6
Jan
2022
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Operation Mincemeat

Operation Mincemeat

There’s more than meets the eye with Colin Firth’s Ewen Montagu in John Madden’s WWII thriller Operation Mincemeat. In sending his wife and children away from war-torn London, it’s clear to his dilettante brother (a criminally under-used Mark Gatiss) that Ewen isn’t trading in his legal briefs just to be some glorified maritime clerk – and he’d be right. For, in fact, Ewen, armed with Matthew Macfadyen as Charles Cholmondeley and Johnny Flynn as a young would-be novelist Ian Fleming, all have a scheme to sell to Churchill.

In order to win the war, English forces must re-invade Europe via Sicily – however, this is exactly what Germany’s Adolf Hitler is expecting them to do. Instead, he must be persuaded that Greece is their real intended target and in turn, Ewen and his MI5 gang have just the plan to do it. Float a dead body off the Spanish coast with fake invasion documents so as to convince Nazi Germany that the allies will attack Greece instead of Sicily.

Jason Isaacs’s as Ewen’s commanding officer doesn’t buy it, however, bristling with all the right kind of affectations, Simon Russell Beale’s Churchill does. Now duly put into action, can “Operation Mincemeat” really deliver the goods or will it just sink to the bottom of the sea?

... Simon Rusell Beale chomps down on Churchill harder than any cigar will allow.

Well, cast into this wintertime wilderness of mirrors, the initial omens for John Madden’s latest spiff-upper lip Brit-flick looked good. Johnny Flynn is spot as a cavalier, before-he-was-famous Ian Fleming, Penelope Wilton is great as Ewen’s office-wife cum longtime friend Hester Leggett and the aforementioned acting titan that is Simon Rusell Beale chomps down on Churchill harder than any cigar will allow. Yet with its initially David Hare-like dialogue fading away after only twenty minutes, sadly all you are left is an identikit love triangle between Colin Firth, Matthew Macfadyen and the joint apple of their eye, Kelly Macdonald, who holds the key to making Mincemeat palatable.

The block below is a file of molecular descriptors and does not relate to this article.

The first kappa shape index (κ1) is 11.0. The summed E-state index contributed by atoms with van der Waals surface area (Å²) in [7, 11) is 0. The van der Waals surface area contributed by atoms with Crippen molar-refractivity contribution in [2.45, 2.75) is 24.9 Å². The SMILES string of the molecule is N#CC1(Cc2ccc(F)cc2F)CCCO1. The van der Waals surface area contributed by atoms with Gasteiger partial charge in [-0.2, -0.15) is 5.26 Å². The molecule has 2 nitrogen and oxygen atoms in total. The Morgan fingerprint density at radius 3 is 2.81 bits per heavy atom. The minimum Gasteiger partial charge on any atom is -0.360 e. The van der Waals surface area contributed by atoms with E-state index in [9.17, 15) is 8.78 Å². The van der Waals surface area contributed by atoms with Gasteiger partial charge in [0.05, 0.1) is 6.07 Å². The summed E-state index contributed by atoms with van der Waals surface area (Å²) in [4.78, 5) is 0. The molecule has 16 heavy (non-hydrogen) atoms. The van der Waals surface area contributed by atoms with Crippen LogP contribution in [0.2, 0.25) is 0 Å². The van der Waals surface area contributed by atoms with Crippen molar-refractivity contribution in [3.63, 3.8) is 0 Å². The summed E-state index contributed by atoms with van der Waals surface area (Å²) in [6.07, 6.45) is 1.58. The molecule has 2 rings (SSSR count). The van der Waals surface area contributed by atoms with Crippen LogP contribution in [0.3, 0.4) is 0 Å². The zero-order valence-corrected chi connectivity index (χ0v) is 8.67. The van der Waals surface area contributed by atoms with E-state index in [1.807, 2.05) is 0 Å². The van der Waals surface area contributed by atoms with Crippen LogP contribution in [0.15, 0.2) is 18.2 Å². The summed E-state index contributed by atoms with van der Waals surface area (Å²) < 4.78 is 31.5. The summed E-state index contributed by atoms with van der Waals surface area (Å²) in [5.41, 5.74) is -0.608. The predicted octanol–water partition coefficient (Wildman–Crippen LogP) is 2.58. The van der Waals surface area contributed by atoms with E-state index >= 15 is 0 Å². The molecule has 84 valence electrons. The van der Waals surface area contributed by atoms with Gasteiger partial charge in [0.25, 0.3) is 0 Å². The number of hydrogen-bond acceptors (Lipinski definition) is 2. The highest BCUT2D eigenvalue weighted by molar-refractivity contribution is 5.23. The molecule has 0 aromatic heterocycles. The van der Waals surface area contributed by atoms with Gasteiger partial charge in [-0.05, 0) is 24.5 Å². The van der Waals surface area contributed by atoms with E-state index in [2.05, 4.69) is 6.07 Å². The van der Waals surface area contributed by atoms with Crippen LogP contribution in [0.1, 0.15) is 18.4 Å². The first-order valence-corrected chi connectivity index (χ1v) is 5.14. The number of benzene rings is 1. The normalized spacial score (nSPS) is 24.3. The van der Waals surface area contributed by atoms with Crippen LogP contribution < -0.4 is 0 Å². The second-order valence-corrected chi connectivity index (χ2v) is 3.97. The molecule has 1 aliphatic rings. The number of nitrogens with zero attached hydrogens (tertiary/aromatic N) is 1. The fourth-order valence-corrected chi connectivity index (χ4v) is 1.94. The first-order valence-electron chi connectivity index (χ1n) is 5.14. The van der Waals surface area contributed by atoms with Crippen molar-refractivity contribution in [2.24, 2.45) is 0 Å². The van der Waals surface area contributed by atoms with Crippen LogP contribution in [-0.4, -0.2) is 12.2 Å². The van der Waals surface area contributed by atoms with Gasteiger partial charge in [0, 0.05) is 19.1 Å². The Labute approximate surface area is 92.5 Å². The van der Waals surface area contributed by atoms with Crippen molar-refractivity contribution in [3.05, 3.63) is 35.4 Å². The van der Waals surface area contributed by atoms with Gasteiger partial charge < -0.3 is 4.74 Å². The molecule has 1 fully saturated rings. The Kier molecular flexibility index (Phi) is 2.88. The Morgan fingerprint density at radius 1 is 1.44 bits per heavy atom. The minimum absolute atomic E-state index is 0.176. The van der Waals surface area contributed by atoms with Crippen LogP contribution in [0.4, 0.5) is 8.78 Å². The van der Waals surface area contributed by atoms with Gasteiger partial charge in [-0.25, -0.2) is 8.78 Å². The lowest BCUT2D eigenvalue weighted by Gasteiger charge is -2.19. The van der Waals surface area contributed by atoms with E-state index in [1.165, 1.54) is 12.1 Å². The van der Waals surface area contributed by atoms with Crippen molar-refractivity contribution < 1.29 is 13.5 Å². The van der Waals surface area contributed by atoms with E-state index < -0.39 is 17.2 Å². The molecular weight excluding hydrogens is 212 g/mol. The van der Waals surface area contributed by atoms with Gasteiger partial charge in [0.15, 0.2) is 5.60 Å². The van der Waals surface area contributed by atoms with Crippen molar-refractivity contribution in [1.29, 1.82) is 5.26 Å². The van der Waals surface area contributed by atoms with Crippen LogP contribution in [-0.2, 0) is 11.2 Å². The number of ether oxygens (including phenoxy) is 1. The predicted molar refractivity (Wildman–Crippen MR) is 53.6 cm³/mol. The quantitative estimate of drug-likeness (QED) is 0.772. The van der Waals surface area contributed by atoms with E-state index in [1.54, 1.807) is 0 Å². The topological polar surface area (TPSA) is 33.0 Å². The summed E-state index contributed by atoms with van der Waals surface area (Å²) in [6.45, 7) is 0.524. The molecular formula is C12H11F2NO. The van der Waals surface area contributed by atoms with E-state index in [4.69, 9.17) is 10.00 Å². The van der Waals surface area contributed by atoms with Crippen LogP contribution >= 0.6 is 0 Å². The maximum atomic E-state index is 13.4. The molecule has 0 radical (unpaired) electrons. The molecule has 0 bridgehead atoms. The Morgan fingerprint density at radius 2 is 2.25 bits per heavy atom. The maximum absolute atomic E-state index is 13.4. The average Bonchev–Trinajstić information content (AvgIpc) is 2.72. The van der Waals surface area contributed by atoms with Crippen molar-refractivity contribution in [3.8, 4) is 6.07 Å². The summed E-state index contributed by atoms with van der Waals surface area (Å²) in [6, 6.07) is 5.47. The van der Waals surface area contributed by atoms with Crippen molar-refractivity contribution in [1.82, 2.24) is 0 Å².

Whereas similar mad-cap wartime movies based on reality had clear visuals to work with – and I’m thinking of 1955’s evergreen The Dam Busters here – the same cannot be said of 2021’s Operation Mincemeat. With a story that was, for my money, much better told in Ronald Neame’s 1956 film The Man Who Never Was, director John McFadden’s latest movie starts well and then quickly falls to pieces.

Whilst Colin Firth is dependably decent as a man not given to gossiping like a fishwife and MacFayden looks suitably stung by cupid’s arrow, any real tension is quickly lost as soon as the cadaver hits the water. The reason for this is that any opportunity for two fascinating perspectives is lost. Whereas the film could have shown both sides of the story, with the selling of the lie and its belief (or not) by the German high command, history is only really served here from a British perspective. Instead, the movie’s back-and-forth love story is brought in to plug any leaks in your attention, but by this point, the enterprise has already been hulled and everything starts to list to the predictable side.

So, whilst history need not necessarily avert her gaze, Operation Mincemeat isn’t wholly sunk. Kept afloat wholly by such a prolific gathering of acting talent, this suspended moment is neither likely to transport away from the TV nor to the multiplex.

I’d say wait for it to find safe harbour on a prepaid streaming channel first.

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